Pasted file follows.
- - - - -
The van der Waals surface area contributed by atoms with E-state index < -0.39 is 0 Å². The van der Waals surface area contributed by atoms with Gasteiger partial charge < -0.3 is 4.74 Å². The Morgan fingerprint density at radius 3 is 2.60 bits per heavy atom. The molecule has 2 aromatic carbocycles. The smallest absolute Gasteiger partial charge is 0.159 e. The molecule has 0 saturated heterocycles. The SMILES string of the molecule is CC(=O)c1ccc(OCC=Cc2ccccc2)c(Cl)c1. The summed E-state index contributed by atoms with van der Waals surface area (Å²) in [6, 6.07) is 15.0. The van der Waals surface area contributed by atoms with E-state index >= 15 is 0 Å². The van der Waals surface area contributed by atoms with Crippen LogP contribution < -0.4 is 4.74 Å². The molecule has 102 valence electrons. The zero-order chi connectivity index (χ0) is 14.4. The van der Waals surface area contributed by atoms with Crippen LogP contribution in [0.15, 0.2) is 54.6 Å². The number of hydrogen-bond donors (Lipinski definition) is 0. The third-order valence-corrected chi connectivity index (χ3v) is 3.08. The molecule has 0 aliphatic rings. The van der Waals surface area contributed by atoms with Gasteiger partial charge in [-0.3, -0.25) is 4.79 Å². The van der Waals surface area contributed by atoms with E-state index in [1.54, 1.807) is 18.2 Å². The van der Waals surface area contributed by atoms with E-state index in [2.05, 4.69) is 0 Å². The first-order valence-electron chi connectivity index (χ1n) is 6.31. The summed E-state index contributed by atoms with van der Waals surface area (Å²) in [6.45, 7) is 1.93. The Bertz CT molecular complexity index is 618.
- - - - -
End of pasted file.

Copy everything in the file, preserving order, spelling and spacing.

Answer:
The van der Waals surface area contributed by atoms with E-state index < -0.39 is 0 Å². The van der Waals surface area contributed by atoms with Gasteiger partial charge < -0.3 is 4.74 Å². The Morgan fingerprint density at radius 3 is 2.60 bits per heavy atom. The molecule has 2 aromatic carbocycles. The smallest absolute Gasteiger partial charge is 0.159 e. The molecule has 0 saturated heterocycles. The SMILES string of the molecule is CC(=O)c1ccc(OCC=Cc2ccccc2)c(Cl)c1. The summed E-state index contributed by atoms with van der Waals surface area (Å²) in [6, 6.07) is 15.0. The van der Waals surface area contributed by atoms with E-state index >= 15 is 0 Å². The van der Waals surface area contributed by atoms with Crippen LogP contribution < -0.4 is 4.74 Å². The molecule has 102 valence electrons. The zero-order chi connectivity index (χ0) is 14.4. The van der Waals surface area contributed by atoms with Crippen LogP contribution in [0.15, 0.2) is 54.6 Å². The number of hydrogen-bond donors (Lipinski definition) is 0. The third-order valence-corrected chi connectivity index (χ3v) is 3.08. The molecule has 0 aliphatic rings. The van der Waals surface area contributed by atoms with Gasteiger partial charge in [-0.3, -0.25) is 4.79 Å². The van der Waals surface area contributed by atoms with E-state index in [1.54, 1.807) is 18.2 Å². The van der Waals surface area contributed by atoms with E-state index in [2.05, 4.69) is 0 Å². The first-order valence-electron chi connectivity index (χ1n) is 6.31. The summed E-state index contributed by atoms with van der Waals surface area (Å²) in [6.45, 7) is 1.93. The Bertz CT molecular complexity index is 618.